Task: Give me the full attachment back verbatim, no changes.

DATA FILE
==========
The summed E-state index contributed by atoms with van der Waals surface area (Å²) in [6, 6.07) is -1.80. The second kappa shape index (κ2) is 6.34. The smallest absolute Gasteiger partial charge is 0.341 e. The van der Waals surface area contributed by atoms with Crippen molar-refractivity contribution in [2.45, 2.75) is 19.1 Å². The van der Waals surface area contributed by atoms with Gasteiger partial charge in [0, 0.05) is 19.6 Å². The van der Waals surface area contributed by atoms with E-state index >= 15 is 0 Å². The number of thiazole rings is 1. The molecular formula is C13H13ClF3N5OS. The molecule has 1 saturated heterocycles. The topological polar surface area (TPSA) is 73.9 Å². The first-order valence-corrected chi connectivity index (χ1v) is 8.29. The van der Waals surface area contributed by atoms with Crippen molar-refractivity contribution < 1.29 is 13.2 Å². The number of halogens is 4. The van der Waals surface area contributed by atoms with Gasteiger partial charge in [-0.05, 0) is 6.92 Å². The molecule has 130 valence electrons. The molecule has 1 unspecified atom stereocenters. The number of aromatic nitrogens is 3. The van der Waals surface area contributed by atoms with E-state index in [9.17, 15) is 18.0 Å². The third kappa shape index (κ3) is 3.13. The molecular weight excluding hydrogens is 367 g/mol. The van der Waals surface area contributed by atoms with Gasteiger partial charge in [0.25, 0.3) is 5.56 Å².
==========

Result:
The summed E-state index contributed by atoms with van der Waals surface area (Å²) in [6, 6.07) is -1.80. The second kappa shape index (κ2) is 6.34. The smallest absolute Gasteiger partial charge is 0.341 e. The van der Waals surface area contributed by atoms with Crippen molar-refractivity contribution in [2.45, 2.75) is 19.1 Å². The van der Waals surface area contributed by atoms with Gasteiger partial charge in [0, 0.05) is 19.6 Å². The van der Waals surface area contributed by atoms with E-state index >= 15 is 0 Å². The number of thiazole rings is 1. The molecular formula is C13H13ClF3N5OS. The molecule has 1 saturated heterocycles. The topological polar surface area (TPSA) is 73.9 Å². The first-order valence-corrected chi connectivity index (χ1v) is 8.29. The van der Waals surface area contributed by atoms with Crippen molar-refractivity contribution < 1.29 is 13.2 Å². The number of halogens is 4. The van der Waals surface area contributed by atoms with Gasteiger partial charge in [-0.05, 0) is 6.92 Å². The molecule has 130 valence electrons. The molecule has 1 unspecified atom stereocenters. The number of aromatic nitrogens is 3. The van der Waals surface area contributed by atoms with E-state index in [9.17, 15) is 18.0 Å². The third kappa shape index (κ3) is 3.13. The molecular weight excluding hydrogens is 367 g/mol. The van der Waals surface area contributed by atoms with Gasteiger partial charge in [0.25, 0.3) is 5.56 Å².